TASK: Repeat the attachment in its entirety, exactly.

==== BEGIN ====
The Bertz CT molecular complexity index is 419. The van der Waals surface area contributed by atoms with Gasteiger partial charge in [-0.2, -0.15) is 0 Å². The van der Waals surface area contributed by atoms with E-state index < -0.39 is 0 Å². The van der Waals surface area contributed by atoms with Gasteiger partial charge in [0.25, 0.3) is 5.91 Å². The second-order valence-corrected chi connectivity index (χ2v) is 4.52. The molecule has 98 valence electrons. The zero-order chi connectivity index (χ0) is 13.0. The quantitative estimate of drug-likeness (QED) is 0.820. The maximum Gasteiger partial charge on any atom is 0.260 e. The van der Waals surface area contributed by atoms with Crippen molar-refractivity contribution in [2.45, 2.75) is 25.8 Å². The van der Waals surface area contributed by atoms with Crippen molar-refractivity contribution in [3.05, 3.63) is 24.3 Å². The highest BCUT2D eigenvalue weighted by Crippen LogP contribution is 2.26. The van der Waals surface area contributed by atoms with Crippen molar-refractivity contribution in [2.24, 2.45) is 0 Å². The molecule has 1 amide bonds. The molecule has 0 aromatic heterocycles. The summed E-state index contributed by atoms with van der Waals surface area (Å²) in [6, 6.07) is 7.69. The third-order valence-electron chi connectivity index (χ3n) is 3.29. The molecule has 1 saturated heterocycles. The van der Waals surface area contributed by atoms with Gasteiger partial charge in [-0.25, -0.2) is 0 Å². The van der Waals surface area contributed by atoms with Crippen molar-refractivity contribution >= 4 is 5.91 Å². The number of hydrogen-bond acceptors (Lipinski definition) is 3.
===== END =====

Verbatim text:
The Bertz CT molecular complexity index is 419. The van der Waals surface area contributed by atoms with Gasteiger partial charge in [-0.2, -0.15) is 0 Å². The van der Waals surface area contributed by atoms with E-state index < -0.39 is 0 Å². The van der Waals surface area contributed by atoms with Gasteiger partial charge in [0.25, 0.3) is 5.91 Å². The second-order valence-corrected chi connectivity index (χ2v) is 4.52. The molecule has 98 valence electrons. The zero-order chi connectivity index (χ0) is 13.0. The quantitative estimate of drug-likeness (QED) is 0.820. The maximum Gasteiger partial charge on any atom is 0.260 e. The van der Waals surface area contributed by atoms with Crippen molar-refractivity contribution in [2.45, 2.75) is 25.8 Å². The van der Waals surface area contributed by atoms with Crippen molar-refractivity contribution in [3.05, 3.63) is 24.3 Å². The highest BCUT2D eigenvalue weighted by Crippen LogP contribution is 2.26. The van der Waals surface area contributed by atoms with Crippen molar-refractivity contribution in [2.24, 2.45) is 0 Å². The molecule has 1 amide bonds. The molecule has 0 aromatic heterocycles. The summed E-state index contributed by atoms with van der Waals surface area (Å²) in [6, 6.07) is 7.69. The third-order valence-electron chi connectivity index (χ3n) is 3.29. The molecule has 1 saturated heterocycles. The van der Waals surface area contributed by atoms with Gasteiger partial charge in [-0.25, -0.2) is 0 Å². The van der Waals surface area contributed by atoms with Crippen molar-refractivity contribution >= 4 is 5.91 Å². The number of hydrogen-bond acceptors (Lipinski definition) is 3.